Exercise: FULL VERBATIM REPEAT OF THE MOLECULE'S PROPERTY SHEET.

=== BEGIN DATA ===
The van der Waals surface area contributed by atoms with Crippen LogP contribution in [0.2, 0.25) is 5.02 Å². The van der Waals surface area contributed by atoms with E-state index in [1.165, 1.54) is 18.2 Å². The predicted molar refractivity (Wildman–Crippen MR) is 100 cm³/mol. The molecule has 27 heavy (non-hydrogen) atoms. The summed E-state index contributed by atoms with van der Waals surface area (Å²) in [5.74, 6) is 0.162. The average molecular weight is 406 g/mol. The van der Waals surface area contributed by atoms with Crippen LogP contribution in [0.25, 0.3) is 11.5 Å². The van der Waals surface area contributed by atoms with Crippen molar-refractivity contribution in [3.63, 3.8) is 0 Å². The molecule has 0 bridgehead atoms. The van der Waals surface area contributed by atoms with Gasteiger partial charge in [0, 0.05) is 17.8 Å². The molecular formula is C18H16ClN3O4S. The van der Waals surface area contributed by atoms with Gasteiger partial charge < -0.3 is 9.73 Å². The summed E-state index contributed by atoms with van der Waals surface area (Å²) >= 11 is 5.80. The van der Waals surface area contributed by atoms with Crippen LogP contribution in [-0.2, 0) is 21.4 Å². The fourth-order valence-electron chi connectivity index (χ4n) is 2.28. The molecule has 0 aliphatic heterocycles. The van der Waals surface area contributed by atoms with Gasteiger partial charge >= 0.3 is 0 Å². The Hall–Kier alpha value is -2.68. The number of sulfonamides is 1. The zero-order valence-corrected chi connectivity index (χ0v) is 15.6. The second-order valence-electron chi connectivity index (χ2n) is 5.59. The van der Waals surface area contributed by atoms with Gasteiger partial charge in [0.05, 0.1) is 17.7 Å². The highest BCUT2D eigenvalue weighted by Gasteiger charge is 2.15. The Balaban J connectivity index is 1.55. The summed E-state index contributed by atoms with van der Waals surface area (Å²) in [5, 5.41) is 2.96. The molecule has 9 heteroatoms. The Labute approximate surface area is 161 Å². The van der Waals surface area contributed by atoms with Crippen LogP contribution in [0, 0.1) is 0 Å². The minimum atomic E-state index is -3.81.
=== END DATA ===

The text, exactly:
The van der Waals surface area contributed by atoms with Crippen LogP contribution in [0.2, 0.25) is 5.02 Å². The van der Waals surface area contributed by atoms with E-state index in [1.165, 1.54) is 18.2 Å². The predicted molar refractivity (Wildman–Crippen MR) is 100 cm³/mol. The molecule has 27 heavy (non-hydrogen) atoms. The summed E-state index contributed by atoms with van der Waals surface area (Å²) in [5.74, 6) is 0.162. The average molecular weight is 406 g/mol. The van der Waals surface area contributed by atoms with Crippen LogP contribution in [0.25, 0.3) is 11.5 Å². The van der Waals surface area contributed by atoms with Crippen molar-refractivity contribution in [3.63, 3.8) is 0 Å². The molecule has 0 bridgehead atoms. The van der Waals surface area contributed by atoms with Gasteiger partial charge in [0, 0.05) is 17.8 Å². The molecular formula is C18H16ClN3O4S. The van der Waals surface area contributed by atoms with Gasteiger partial charge < -0.3 is 9.73 Å². The summed E-state index contributed by atoms with van der Waals surface area (Å²) >= 11 is 5.80. The van der Waals surface area contributed by atoms with Crippen LogP contribution in [-0.2, 0) is 21.4 Å². The fourth-order valence-electron chi connectivity index (χ4n) is 2.28. The molecule has 0 aliphatic heterocycles. The van der Waals surface area contributed by atoms with Gasteiger partial charge >= 0.3 is 0 Å². The Hall–Kier alpha value is -2.68. The number of sulfonamides is 1. The zero-order valence-corrected chi connectivity index (χ0v) is 15.6. The second-order valence-electron chi connectivity index (χ2n) is 5.59. The van der Waals surface area contributed by atoms with Gasteiger partial charge in [0.05, 0.1) is 17.7 Å². The highest BCUT2D eigenvalue weighted by Gasteiger charge is 2.15. The Balaban J connectivity index is 1.55. The summed E-state index contributed by atoms with van der Waals surface area (Å²) in [5, 5.41) is 2.96. The molecule has 9 heteroatoms. The Labute approximate surface area is 161 Å². The van der Waals surface area contributed by atoms with Crippen LogP contribution in [0, 0.1) is 0 Å². The minimum atomic E-state index is -3.81.